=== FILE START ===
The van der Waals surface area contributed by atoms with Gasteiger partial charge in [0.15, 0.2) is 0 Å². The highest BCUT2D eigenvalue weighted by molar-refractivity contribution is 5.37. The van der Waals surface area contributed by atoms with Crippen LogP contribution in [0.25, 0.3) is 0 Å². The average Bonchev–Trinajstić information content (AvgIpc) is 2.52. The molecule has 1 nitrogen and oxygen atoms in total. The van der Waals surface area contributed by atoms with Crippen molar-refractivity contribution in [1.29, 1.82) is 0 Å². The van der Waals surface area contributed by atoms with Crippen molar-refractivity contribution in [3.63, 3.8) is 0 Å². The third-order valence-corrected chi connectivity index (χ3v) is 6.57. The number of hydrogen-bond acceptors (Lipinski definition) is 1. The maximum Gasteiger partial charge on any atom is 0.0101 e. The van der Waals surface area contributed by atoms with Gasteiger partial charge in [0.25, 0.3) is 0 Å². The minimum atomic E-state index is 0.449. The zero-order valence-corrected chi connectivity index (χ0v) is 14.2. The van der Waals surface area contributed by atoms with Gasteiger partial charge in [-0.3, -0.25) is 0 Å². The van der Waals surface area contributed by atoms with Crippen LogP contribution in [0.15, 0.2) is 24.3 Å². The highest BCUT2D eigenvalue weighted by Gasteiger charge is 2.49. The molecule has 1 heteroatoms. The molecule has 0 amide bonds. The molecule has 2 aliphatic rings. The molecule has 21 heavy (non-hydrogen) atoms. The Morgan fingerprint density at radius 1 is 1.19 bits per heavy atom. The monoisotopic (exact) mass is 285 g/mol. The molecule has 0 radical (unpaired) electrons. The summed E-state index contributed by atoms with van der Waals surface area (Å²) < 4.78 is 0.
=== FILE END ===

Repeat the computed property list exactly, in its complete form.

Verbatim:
The van der Waals surface area contributed by atoms with Gasteiger partial charge in [0.15, 0.2) is 0 Å². The highest BCUT2D eigenvalue weighted by molar-refractivity contribution is 5.37. The van der Waals surface area contributed by atoms with Crippen LogP contribution in [0.25, 0.3) is 0 Å². The average Bonchev–Trinajstić information content (AvgIpc) is 2.52. The molecule has 1 nitrogen and oxygen atoms in total. The van der Waals surface area contributed by atoms with Crippen molar-refractivity contribution in [1.29, 1.82) is 0 Å². The van der Waals surface area contributed by atoms with Crippen molar-refractivity contribution in [3.63, 3.8) is 0 Å². The third-order valence-corrected chi connectivity index (χ3v) is 6.57. The number of hydrogen-bond acceptors (Lipinski definition) is 1. The maximum Gasteiger partial charge on any atom is 0.0101 e. The van der Waals surface area contributed by atoms with Gasteiger partial charge in [0.25, 0.3) is 0 Å². The minimum atomic E-state index is 0.449. The zero-order valence-corrected chi connectivity index (χ0v) is 14.2. The van der Waals surface area contributed by atoms with Gasteiger partial charge in [-0.3, -0.25) is 0 Å². The van der Waals surface area contributed by atoms with Crippen LogP contribution in [0.15, 0.2) is 24.3 Å². The highest BCUT2D eigenvalue weighted by Gasteiger charge is 2.49. The molecule has 1 heteroatoms. The molecule has 0 amide bonds. The molecule has 2 aliphatic rings. The molecule has 21 heavy (non-hydrogen) atoms. The Morgan fingerprint density at radius 1 is 1.19 bits per heavy atom. The monoisotopic (exact) mass is 285 g/mol. The molecule has 0 radical (unpaired) electrons. The summed E-state index contributed by atoms with van der Waals surface area (Å²) < 4.78 is 0.